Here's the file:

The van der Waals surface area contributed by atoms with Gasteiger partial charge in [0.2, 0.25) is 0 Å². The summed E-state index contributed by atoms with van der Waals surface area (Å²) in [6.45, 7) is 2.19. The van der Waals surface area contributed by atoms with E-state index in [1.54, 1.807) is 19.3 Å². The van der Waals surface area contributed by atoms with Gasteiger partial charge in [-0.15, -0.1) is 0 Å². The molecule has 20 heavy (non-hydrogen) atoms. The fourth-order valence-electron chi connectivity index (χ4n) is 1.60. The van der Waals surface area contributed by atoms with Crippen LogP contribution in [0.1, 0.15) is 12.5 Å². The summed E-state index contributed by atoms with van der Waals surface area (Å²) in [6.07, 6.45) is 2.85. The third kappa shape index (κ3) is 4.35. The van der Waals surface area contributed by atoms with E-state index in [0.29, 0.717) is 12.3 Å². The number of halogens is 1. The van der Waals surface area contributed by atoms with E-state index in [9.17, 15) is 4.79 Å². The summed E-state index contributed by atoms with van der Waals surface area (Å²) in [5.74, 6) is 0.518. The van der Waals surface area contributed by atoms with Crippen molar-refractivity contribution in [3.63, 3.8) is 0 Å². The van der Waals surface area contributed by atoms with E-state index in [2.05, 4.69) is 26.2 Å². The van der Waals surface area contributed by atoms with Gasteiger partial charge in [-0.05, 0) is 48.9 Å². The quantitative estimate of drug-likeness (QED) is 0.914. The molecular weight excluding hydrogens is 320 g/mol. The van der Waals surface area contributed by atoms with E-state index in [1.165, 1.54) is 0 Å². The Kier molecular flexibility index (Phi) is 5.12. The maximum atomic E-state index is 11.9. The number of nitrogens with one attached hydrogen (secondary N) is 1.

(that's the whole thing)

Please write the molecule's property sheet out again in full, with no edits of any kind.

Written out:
The van der Waals surface area contributed by atoms with Gasteiger partial charge in [0.2, 0.25) is 0 Å². The summed E-state index contributed by atoms with van der Waals surface area (Å²) in [6.45, 7) is 2.19. The van der Waals surface area contributed by atoms with E-state index in [1.54, 1.807) is 19.3 Å². The van der Waals surface area contributed by atoms with Gasteiger partial charge in [-0.15, -0.1) is 0 Å². The molecule has 20 heavy (non-hydrogen) atoms. The fourth-order valence-electron chi connectivity index (χ4n) is 1.60. The van der Waals surface area contributed by atoms with Crippen LogP contribution in [0.1, 0.15) is 12.5 Å². The summed E-state index contributed by atoms with van der Waals surface area (Å²) in [6.07, 6.45) is 2.85. The third kappa shape index (κ3) is 4.35. The van der Waals surface area contributed by atoms with E-state index in [0.29, 0.717) is 12.3 Å². The number of halogens is 1. The van der Waals surface area contributed by atoms with E-state index in [9.17, 15) is 4.79 Å². The summed E-state index contributed by atoms with van der Waals surface area (Å²) in [5.74, 6) is 0.518. The van der Waals surface area contributed by atoms with Crippen molar-refractivity contribution in [3.63, 3.8) is 0 Å². The van der Waals surface area contributed by atoms with E-state index in [2.05, 4.69) is 26.2 Å². The van der Waals surface area contributed by atoms with Gasteiger partial charge in [-0.05, 0) is 48.9 Å². The quantitative estimate of drug-likeness (QED) is 0.914. The molecular weight excluding hydrogens is 320 g/mol. The van der Waals surface area contributed by atoms with E-state index in [1.165, 1.54) is 0 Å². The Kier molecular flexibility index (Phi) is 5.12. The maximum atomic E-state index is 11.9. The number of nitrogens with one attached hydrogen (secondary N) is 1.